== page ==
Why didn’t the Forward seek comment and possible condemnation from the Lubavitch leadership? The Torah does not differentiate between Jewish laborers and gerim, in this case Guatemalans. Why not have a follow-up article that delves into just where the Lubavitch stand on this aspect of chilul Hashem?

Martin Schulberg

Palm Coast, Fla.

I seem to remember Rabbi Samson Raphael Hirsch writing that a Jew had to possess both Torah knowledge and a good heart in order to do holy work. I have no doubt that the Lubavitchers of Postville are expert in shechita, or ritual slaughter, but after reading a May 26 editorial, I wonder about how holy their work is.

If kashrut is supposed to lead us to a holy life, it should not lead as well to unsafe working conditions, delayed or incorrect payment of wages, environmental degradation or intimidation of workers. At its best, kashrut should reflect a good heart as much as it reflects Torah.

Perhaps if this shonda were to be corrected, more Jews would keep kosher. This slaughterhouse is a true sin. It is a sad day when the knowledge of kashrut pushes Jews away from Torah.

Rabbi Jordan Parr

Adat Chaverim

Plano, Texas

I was quite upset after reading a May 26 article on the labor practices at the AgriProcessor’s plant in Iowa . It appears that the company’s management believes more in the almighty dollar than the teachings of the Torah.

All Jews should respect and fairly treat all people — not only observant Jews.

Jews march for the rights of the less fortunate all over the world. We need to clean our own house. The Forward should continue to monitor the situation.

Edward Williams

Worcester, Mass.

Stop Smearing Postville

A May 26 article on the Postville kosher slaughterhouse was nothing more than a disgusting piece of thinly-veiled antisemitic garbage directed against observant Jews.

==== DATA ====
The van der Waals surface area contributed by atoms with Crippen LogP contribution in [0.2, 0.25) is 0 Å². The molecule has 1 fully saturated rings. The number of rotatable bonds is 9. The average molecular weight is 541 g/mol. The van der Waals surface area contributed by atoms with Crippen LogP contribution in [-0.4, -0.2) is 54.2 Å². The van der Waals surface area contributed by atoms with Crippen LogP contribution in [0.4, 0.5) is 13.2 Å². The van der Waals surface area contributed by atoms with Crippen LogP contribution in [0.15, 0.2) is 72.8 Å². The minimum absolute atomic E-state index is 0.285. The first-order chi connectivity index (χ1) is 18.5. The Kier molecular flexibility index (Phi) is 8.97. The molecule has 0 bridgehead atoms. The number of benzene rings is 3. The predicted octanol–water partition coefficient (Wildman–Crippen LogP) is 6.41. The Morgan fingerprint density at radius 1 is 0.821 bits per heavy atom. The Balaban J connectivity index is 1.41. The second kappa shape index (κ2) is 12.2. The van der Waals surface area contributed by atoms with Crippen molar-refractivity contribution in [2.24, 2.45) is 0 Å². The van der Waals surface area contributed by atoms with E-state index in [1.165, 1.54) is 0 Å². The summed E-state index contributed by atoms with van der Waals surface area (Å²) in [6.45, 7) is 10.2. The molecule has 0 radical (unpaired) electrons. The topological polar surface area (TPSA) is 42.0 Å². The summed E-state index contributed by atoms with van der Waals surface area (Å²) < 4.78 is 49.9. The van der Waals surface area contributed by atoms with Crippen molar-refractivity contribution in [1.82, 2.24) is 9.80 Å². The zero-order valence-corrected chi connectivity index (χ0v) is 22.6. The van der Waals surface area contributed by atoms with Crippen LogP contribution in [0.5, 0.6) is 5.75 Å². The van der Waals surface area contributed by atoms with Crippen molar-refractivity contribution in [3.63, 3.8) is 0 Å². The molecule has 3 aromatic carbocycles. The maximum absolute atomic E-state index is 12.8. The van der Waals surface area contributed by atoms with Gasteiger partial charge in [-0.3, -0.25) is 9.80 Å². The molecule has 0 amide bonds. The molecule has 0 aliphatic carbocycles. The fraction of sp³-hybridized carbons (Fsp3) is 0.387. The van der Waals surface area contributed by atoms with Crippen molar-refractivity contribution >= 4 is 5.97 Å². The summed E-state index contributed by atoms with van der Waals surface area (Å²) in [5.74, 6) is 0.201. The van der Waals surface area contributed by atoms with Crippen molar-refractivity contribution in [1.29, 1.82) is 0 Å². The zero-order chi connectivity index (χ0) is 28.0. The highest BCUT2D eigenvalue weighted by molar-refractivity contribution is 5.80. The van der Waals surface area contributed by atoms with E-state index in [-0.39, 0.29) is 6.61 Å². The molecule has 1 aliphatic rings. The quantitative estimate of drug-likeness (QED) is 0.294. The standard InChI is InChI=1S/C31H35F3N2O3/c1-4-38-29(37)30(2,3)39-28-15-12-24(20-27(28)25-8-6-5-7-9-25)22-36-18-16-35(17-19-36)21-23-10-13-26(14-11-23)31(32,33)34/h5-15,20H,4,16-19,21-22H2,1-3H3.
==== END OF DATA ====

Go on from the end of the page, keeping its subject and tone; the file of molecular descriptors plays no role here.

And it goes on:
What halachic principle is violated by paying wages consistent with the market rate?

Anyone with a rudimentary understanding of economics would know that if these workers were being paid below what they could obtain elsewhere, they would not be working at AgriProcessors.

It is bad enough that the Forward suggests that an employer is unethical because a job is hard, potentially dangerous and not lucrative — typical socialist, class-warfare propaganda.

It is a deplorable smear to give credence to an unsubstantiated charge that these workers are treated unethically by “Jews because they’re not Jews.”

Andrew Hanan

Cherry Hill, N.J.

Rabbi Out of Place in Criticism of Catholics

If a Catholic priest were invited to be part of a panel discussion in a synagogue addressing an antisemitic movie, and he took the occasion to lecture Jews for having “blood on their hands” for their treatment of Palestinian Christians, he would properly be blasted by both Catholics and Jews for his remarks (“Rabbi: ‘Da Vinci’ Paints Skewed Picture,” June 9).

Yet when Rabbi Michael Lerner recently lectured Catholics about the “blood on their hands” while addressing “The Da Vinci Code” in a Catholic Church, he apparently escaped criticism from Catholics and Jews alike.

It speaks ill of both groups that Lerner’s insulting remarks went unchallenged. There is a time and a place for everything — something Lerner has yet to understand.

William Donohue


Catholic League for Religious and Civil Rights

New York, N.Y..